Tuesday, 17 July 2012

Review: BREAKING BAD, 5.1 – "Live Free or Die"

Tuesday, 17 July 2012

"We're done when I say we're done." – Walter White

The first half of Breaking Bad's concluding season begins, and there are big changes in the wake of Gus Fring's shocking death and the dismantling of the Mexican cartel. A power vacuum's opened up in Albuquerque, and the victorious Walter White (Bryan Cranston) probably has ambitions to fill the void. Where once he was a desperate chemistry teacher using his underestimated talents to make and sell drugs to provide for his family after his probable death from cancer, Walt's tumour's in remission, he has no enemies left to fight, and a confidence has suddenly enveloped him. He's now taking firm steps towards becoming the Scarface-style villain creator Vince Gilligan always said Breaking Bad would chronicle the rise of. But before that happens, there are loose ends to tie up from season 4...

In many ways "Live Free or Die" was a bread-and-butter episode of Breaking Bad, given the zippy flavour of a season 1-era caper. One thing I enjoyed about early episodes of the show was seeing Walt's ingenuity play a key role in getting himself and compadre Jesse (Aaron Paul) out of tight spots, and this episode was steeped in that tradition. The thrust of the narrative was just to ensure Walt, Jesse, and Mike (Jonathan Banks) can't possible come under suspicion by the city cops, who've unwittingly got evidence that implicates them as henchmen of the city's drug ring: Gus Fring's personal laptop that stored all the camera footage of them working in and around his underground Superlab. Walt's plan? Simple: use a local scrapyard's lifting crane magnet to erase the laptop's data, by loading it into the back of a truck and turning it on outside the police evidence room.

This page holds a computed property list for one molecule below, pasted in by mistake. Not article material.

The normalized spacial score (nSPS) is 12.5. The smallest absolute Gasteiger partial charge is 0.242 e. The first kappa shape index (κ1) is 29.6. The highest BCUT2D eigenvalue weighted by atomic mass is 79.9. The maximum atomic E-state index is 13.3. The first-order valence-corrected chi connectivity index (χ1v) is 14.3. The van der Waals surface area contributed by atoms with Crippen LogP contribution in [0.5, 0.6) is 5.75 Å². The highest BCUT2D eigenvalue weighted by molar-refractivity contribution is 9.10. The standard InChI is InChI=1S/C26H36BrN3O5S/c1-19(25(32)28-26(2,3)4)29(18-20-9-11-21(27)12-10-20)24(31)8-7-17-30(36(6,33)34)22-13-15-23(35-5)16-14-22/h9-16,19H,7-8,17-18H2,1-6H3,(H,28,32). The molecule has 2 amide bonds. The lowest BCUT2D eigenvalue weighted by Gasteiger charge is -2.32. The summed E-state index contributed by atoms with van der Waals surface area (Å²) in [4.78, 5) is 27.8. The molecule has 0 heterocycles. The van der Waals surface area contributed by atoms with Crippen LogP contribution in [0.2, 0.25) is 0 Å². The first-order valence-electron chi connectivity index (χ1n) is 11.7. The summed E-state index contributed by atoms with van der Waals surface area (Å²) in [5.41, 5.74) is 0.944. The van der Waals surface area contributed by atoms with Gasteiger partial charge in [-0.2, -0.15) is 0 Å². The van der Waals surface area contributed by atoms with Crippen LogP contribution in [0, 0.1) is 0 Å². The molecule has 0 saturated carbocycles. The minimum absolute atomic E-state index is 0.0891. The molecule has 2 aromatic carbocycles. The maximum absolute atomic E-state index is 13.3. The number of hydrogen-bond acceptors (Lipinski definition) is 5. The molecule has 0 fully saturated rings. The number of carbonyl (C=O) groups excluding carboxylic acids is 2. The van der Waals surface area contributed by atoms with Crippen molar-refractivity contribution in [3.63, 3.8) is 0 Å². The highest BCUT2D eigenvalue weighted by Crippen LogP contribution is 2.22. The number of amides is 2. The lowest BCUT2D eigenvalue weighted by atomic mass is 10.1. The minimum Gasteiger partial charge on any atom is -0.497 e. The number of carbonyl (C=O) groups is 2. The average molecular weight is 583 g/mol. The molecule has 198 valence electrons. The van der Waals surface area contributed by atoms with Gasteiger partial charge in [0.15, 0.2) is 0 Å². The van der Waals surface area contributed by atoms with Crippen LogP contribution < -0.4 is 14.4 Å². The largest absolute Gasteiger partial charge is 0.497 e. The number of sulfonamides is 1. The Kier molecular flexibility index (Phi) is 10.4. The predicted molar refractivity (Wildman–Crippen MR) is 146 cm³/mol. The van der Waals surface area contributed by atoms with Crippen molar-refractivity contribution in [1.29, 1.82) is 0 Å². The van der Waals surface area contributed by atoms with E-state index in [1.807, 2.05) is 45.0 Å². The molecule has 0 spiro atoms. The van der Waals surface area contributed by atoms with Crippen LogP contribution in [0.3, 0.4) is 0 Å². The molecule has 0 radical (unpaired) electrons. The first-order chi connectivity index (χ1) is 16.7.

Sprinkled around this escapade's core, there were plenty of moments to savour and chew on. The biggest change for this season, as I said, is Walt's self-assurance in the wake of defeating the seemingly indomitable Gus Fring. His unlikely success may not have earned him the grudging respect of Gus's fixer/assassin Mike, but it's certainly changing how wife Skyler (Anna Gunn) and lawyer Saul (Bob Odenkirk) behave around him. Skyler is genuinely scared of her husband now, knowing he was responsible for the shocking explosion and murder that's dominating local news, while Saul's superciliousness was crushed during a meeting where Walt got up in his face.

There's no doubt about it, Walt is relishing the chance to flex his psychological muscles now, but the tragedy is he's growing oblivious to how much distance he's creating between himself and the loving family he just wanted to provide for originally. In the final scene, when Walt embraced Skyler in their bedroom, he has the audacity to forgive her, when it should clearly be the other way around.

Speaking of Skyler, she may not be everyone's favourite character (mainly because she's often a damp cloth on the vicarious thrill of watching Walt darken), but this episode gave Gunn some great moments. In particular, the scene where Skyler learned ex-lover Ted (Christopher Cousins) was injured trying to evade the goons she sent to scare him into writing her a cheque, was absolutely brilliant. There was some debate last year about whether or not Ted had died or just been hurt after slipping in his haste to escape Saul's hired muscle, and I'm glad the writers chose the latter...